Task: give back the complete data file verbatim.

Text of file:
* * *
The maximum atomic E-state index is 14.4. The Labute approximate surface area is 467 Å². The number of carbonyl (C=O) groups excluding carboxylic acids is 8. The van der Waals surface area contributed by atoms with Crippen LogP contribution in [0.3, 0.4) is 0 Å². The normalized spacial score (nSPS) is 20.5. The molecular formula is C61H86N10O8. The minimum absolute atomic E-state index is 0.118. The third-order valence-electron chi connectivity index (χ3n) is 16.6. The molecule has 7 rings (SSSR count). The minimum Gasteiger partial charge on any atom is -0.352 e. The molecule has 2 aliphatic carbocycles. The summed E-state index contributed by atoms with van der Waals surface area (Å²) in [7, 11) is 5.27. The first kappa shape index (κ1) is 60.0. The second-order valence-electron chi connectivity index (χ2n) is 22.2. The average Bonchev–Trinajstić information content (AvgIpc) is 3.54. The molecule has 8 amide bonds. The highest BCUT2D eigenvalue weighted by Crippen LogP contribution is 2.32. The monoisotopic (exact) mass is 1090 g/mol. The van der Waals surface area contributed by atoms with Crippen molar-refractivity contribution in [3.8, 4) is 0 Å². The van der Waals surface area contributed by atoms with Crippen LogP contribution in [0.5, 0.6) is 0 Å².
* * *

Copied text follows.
The maximum atomic E-state index is 14.4. The Labute approximate surface area is 467 Å². The number of carbonyl (C=O) groups excluding carboxylic acids is 8. The van der Waals surface area contributed by atoms with Crippen LogP contribution in [0.3, 0.4) is 0 Å². The normalized spacial score (nSPS) is 20.5. The molecular formula is C61H86N10O8. The minimum absolute atomic E-state index is 0.118. The third-order valence-electron chi connectivity index (χ3n) is 16.6. The molecule has 7 rings (SSSR count). The minimum Gasteiger partial charge on any atom is -0.352 e. The molecule has 2 aliphatic carbocycles. The summed E-state index contributed by atoms with van der Waals surface area (Å²) in [7, 11) is 5.27. The first kappa shape index (κ1) is 60.0. The second-order valence-electron chi connectivity index (χ2n) is 22.2. The average Bonchev–Trinajstić information content (AvgIpc) is 3.54. The molecule has 8 amide bonds. The highest BCUT2D eigenvalue weighted by Crippen LogP contribution is 2.32. The monoisotopic (exact) mass is 1090 g/mol. The van der Waals surface area contributed by atoms with Crippen molar-refractivity contribution in [3.8, 4) is 0 Å². The van der Waals surface area contributed by atoms with Crippen LogP contribution in [0.5, 0.6) is 0 Å².